[1] R. Mayrhofer, “Ubiquitous computing security: Authenticating spontaneous interactions,” September 2008. Habilitation thesis, University of Vienna. [ bib | .pdf ]
This habilitation thesis (“Sammelhabilitation”) collects and summarises original research by the author, primarily in the area of security for spontaneous interaction. Spontaneous interaction is one of the key aspects of ubiquitous computing, and securing such spontaneous interactions between devices that typically communicate over wireless and therefore invisible channels requires human-verifiable authentication. Sub-topics discussed in this thesis include interaction methods, cryptographic protocols, and sensor data analysis. The thesis consists of two parts: Part I defines the focus of this specific research area, methodically reviews the current state of the field, puts the collected publications into perspective, and summarises the author's contributions. Part II contains reproductions of the twelve publications collected in this thesis.

[2] R. Mayrhofer, An Architecture for Context Prediction. PhD thesis, Johannes Kepler University of Linz, Austria, October 2004. [ bib | .pdf ]
Pervasive Computing is a new area of research with increasing prominence; it is situated at the intersection between human/computer interaction, embedded and distributed systems and networking technology. Its declared aim is a holistic design of computer systems, which is often described as the disappearance of computer technology into the periphery of daily life. One central aspect of this vision is a partial replacement of explicit, obtrusive interfaces for human/computer interaction that demand exclusive user attention with implicit ones embedded into real-world artifacts that allow intuitive and unobtrusive use. This kind of interaction with computer systems suits human users better, but necessitates an adaption of such systems to the respective context in which they are used. Context is, in this regard, understood as any information about the current situation of a person, place or object that is relevant to the user interaction. Context-based interaction, which is pursued by the design and implementation of context-sensitive systems, is therefore one of the building blocks of Pervasive Computing. Within the last five years, a number of seminal publications on the recognition of current context from a combination of different sensors have been written within this field. This dissertation tackles the next logical step after the recognition of the current context: the prediction of future contexts. The general concept is the prediction of abstract contexts to allow computer systems to proactively prepare for future situations. This kind of high-level context prediction allows an integral consideration of all ascertainable aspects of context, in contrast to the autonomous prediction of individual aspects like the geographical position of the user. It allows to consider patterns and interrelations in the user behavior which are not apparent at the lower levels of raw sensor data. The present thesis analyzes prerequisites for user-centered prediction of context and presents an architecture for autonomous, background context recognition and prediction, building upon established methods for data based prediction like the various instances of Markov models. Especial attention is turned to implicit user interaction to prevent disruptions of users during their normal tasks and to continuous adaption of the developed systems to changed conditions. Another considered aspect is the economical use of resources to allow an integration of context prediction into embedded systems. The developed architecture is being implemented in terms of a flexible software framework and evaluated with recorded real-world data from everyday situations. This examination shows that the prediction of abstract contexts is already possible within certain limits, but that there is still room for future improvements of the prediction quality.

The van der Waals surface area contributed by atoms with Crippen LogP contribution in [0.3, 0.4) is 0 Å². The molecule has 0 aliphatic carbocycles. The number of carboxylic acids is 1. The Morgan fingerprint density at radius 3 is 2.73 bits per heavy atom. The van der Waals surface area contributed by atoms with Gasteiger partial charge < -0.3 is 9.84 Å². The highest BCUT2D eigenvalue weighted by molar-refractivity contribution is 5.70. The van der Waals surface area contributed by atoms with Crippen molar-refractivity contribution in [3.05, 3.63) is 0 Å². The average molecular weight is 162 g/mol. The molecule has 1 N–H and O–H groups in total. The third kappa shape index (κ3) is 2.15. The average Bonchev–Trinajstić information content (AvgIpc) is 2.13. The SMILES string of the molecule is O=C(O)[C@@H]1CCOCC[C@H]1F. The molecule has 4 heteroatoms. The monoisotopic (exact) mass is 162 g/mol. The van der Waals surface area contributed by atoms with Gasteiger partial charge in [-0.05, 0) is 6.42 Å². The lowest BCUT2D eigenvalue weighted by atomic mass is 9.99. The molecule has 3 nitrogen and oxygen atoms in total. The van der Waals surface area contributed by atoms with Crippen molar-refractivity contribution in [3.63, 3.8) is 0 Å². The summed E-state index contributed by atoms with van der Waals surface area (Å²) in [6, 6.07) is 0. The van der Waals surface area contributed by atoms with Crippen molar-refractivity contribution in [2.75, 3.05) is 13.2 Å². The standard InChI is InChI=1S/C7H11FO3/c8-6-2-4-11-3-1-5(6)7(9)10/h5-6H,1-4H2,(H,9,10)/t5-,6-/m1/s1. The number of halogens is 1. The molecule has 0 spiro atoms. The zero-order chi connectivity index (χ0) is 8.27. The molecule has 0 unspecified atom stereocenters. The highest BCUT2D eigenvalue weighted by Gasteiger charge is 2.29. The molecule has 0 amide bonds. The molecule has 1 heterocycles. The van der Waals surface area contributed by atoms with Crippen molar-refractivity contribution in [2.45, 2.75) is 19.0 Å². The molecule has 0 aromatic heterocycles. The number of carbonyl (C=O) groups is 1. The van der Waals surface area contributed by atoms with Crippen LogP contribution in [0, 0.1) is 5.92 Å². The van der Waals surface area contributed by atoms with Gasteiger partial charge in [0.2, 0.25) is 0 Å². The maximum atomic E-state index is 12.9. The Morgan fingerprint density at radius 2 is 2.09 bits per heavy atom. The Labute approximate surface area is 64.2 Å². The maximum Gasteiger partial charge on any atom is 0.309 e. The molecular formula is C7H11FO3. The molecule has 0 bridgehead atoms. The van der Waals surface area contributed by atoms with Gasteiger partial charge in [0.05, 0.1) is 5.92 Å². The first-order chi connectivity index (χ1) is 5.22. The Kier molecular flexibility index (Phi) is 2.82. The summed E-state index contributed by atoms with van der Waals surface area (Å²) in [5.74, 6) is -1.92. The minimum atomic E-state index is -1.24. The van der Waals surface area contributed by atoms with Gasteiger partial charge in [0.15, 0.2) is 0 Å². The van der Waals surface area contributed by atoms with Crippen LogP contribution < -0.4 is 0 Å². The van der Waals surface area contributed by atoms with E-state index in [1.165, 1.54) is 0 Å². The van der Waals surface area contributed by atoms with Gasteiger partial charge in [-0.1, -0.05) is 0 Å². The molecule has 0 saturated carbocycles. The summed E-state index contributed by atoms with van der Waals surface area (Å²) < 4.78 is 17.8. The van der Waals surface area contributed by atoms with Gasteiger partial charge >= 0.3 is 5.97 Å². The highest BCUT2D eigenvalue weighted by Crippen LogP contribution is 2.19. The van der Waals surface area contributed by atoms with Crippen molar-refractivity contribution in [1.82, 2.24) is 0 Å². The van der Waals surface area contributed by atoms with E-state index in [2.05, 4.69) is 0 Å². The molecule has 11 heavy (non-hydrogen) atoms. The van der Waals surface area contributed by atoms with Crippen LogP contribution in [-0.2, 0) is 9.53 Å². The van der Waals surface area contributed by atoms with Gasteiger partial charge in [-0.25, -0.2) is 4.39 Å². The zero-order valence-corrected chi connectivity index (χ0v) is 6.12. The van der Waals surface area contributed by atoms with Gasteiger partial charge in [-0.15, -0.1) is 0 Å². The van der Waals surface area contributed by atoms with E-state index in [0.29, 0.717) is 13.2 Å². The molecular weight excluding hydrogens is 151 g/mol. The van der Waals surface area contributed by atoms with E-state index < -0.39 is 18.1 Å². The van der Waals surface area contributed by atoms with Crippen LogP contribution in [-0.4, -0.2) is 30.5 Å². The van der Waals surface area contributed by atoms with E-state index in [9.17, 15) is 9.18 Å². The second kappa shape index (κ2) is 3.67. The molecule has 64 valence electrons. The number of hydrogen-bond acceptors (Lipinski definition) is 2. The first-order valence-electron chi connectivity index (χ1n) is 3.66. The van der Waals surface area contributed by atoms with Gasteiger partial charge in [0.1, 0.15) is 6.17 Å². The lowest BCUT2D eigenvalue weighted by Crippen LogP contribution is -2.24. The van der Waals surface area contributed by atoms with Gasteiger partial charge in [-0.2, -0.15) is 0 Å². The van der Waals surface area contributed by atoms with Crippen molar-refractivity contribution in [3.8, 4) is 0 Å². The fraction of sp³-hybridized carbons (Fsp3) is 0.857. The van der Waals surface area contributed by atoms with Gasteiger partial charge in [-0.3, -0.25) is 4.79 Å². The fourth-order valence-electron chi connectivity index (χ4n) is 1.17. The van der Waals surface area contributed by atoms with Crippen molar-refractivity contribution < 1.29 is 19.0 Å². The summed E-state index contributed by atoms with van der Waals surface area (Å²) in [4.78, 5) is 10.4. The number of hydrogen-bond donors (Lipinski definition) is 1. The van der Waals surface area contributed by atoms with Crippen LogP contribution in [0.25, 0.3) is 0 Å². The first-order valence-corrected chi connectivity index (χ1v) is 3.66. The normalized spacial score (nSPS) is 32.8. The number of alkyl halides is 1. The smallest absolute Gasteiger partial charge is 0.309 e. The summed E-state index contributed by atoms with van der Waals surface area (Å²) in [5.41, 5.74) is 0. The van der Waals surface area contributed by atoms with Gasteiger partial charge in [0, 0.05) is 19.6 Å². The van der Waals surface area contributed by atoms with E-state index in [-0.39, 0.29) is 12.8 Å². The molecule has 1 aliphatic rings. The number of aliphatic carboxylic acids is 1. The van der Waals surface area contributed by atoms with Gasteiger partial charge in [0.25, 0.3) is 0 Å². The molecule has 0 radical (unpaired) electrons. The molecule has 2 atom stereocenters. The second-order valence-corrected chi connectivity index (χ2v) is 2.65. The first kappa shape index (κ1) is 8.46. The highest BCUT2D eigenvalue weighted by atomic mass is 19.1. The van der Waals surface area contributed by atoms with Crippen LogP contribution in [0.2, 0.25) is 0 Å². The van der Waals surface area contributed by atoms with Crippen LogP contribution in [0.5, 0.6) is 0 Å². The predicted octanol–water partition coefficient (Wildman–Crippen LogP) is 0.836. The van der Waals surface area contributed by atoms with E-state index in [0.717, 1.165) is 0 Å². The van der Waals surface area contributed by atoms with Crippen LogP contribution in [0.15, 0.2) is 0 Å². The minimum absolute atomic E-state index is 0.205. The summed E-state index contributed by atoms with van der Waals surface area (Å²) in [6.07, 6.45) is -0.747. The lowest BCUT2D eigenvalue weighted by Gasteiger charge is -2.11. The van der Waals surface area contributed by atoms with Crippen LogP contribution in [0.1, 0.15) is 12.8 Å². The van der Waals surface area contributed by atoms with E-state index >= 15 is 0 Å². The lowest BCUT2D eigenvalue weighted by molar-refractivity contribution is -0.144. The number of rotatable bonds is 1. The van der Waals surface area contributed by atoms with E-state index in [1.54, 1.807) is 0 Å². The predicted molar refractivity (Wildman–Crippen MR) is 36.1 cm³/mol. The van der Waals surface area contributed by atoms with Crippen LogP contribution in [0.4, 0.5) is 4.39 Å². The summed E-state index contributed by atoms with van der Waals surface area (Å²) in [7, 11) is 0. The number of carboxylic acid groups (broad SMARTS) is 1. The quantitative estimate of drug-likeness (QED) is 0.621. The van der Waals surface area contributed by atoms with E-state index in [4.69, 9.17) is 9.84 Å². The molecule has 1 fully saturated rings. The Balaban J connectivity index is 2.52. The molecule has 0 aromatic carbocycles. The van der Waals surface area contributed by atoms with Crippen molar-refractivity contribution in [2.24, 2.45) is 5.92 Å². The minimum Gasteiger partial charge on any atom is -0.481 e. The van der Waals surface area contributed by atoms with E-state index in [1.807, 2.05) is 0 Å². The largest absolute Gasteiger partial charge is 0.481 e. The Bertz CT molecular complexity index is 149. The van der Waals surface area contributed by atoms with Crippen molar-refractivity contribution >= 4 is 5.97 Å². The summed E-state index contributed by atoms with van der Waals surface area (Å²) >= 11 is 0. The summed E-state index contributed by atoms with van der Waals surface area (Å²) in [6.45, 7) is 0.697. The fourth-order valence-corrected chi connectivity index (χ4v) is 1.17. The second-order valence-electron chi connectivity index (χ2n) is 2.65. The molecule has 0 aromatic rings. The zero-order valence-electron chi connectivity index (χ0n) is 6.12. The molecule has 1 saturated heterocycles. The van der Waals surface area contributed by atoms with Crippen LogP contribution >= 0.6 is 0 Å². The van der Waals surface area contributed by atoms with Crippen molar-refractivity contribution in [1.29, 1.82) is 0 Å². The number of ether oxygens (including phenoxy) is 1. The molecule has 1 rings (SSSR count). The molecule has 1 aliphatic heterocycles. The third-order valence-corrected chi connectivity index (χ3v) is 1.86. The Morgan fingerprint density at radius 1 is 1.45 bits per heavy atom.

[3] R. Mayrhofer, “A new approach to a fast simulation of spiking neural networks,” Master's thesis, Johannes Kepler University of Linz, Austria, July 2002. [ bib | .pdf ]
Spiking Neural Networks are considered as a new computation paradigm, representing the next generation of Artificial Neural Networks by offering more flexibility and degrees of freedom for modeling computational elements. Although this type of Neural Networks is rather new and there exists only a vague knowledge about its features, it is clearly more powerful than its predecessor, not only being able to simulate Artificial Neural Networks in real time but also offering new computational elements that were not available previously. Unfortunately, the simulation of Spiking Neural Networks currently involves the use of continuous simulation techniques which do not scale easily to large networks with many neurons. In this diploma thesis, a new model for Spiking Neural Networks is introduced; it allows the use of fast discrete event simulation techniques and possibly offers enormous advantages in terms of simulation flexibility and scalability without restricting the qualitative computational power. As a proof of concept, the new model has been implemented in a prototype simulation framework, written platform-independently in Java. This simulation framework utilizes solely discrete event simulation and has been successfully used to emulate typical Artificial Neural Networks and to simulate a biologically inspired filter model. The results of the conducted example simulations are presented and possible directions for future research are given. Additionally, a few advanced techniques regarding the use of discrete event simulation, which offers some new opportunities, are shortly discussed.